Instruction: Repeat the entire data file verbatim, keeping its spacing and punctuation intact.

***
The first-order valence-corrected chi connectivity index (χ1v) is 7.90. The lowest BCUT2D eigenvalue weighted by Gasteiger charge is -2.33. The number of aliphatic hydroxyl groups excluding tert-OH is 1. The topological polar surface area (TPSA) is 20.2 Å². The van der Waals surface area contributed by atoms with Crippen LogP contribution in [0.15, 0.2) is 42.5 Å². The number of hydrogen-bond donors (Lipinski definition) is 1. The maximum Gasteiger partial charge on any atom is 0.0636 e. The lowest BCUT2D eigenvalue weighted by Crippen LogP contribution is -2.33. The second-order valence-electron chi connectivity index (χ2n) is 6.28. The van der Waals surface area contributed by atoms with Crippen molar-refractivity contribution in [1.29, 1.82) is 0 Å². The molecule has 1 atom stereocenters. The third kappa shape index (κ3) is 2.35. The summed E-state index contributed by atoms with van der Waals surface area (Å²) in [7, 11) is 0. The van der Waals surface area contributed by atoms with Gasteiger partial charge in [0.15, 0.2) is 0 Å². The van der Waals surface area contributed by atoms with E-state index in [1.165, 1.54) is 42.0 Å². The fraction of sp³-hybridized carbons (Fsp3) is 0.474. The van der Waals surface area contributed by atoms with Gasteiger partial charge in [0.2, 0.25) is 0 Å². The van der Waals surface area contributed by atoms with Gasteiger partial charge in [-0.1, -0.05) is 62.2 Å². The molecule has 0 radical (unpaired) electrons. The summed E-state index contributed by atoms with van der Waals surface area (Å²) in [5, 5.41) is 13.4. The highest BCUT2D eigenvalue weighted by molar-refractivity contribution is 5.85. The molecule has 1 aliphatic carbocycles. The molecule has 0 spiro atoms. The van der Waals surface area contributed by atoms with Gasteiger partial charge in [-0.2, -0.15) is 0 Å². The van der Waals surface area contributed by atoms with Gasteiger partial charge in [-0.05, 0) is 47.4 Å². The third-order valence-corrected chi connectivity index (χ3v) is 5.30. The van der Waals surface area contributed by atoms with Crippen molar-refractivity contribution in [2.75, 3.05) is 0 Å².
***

The first-order valence-corrected chi connectivity index (χ1v) is 7.90. The lowest BCUT2D eigenvalue weighted by Gasteiger charge is -2.33. The number of aliphatic hydroxyl groups excluding tert-OH is 1. The topological polar surface area (TPSA) is 20.2 Å². The van der Waals surface area contributed by atoms with Crippen LogP contribution in [0.15, 0.2) is 42.5 Å². The number of hydrogen-bond donors (Lipinski definition) is 1. The maximum Gasteiger partial charge on any atom is 0.0636 e. The lowest BCUT2D eigenvalue weighted by Crippen LogP contribution is -2.33. The second-order valence-electron chi connectivity index (χ2n) is 6.28. The van der Waals surface area contributed by atoms with Crippen molar-refractivity contribution in [1.29, 1.82) is 0 Å². The molecule has 1 atom stereocenters. The third kappa shape index (κ3) is 2.35. The summed E-state index contributed by atoms with van der Waals surface area (Å²) in [7, 11) is 0. The van der Waals surface area contributed by atoms with Gasteiger partial charge in [0.15, 0.2) is 0 Å². The van der Waals surface area contributed by atoms with E-state index in [1.165, 1.54) is 42.0 Å². The fraction of sp³-hybridized carbons (Fsp3) is 0.474. The van der Waals surface area contributed by atoms with Gasteiger partial charge in [0.2, 0.25) is 0 Å². The van der Waals surface area contributed by atoms with Gasteiger partial charge in [-0.1, -0.05) is 62.2 Å². The molecule has 0 radical (unpaired) electrons. The summed E-state index contributed by atoms with van der Waals surface area (Å²) in [5, 5.41) is 13.4. The highest BCUT2D eigenvalue weighted by molar-refractivity contribution is 5.85. The molecule has 1 aliphatic carbocycles. The molecule has 0 spiro atoms. The van der Waals surface area contributed by atoms with Gasteiger partial charge in [-0.2, -0.15) is 0 Å². The van der Waals surface area contributed by atoms with Gasteiger partial charge in [-0.05, 0) is 47.4 Å². The third-order valence-corrected chi connectivity index (χ3v) is 5.30. The van der Waals surface area contributed by atoms with Crippen molar-refractivity contribution in [2.75, 3.05) is 0 Å².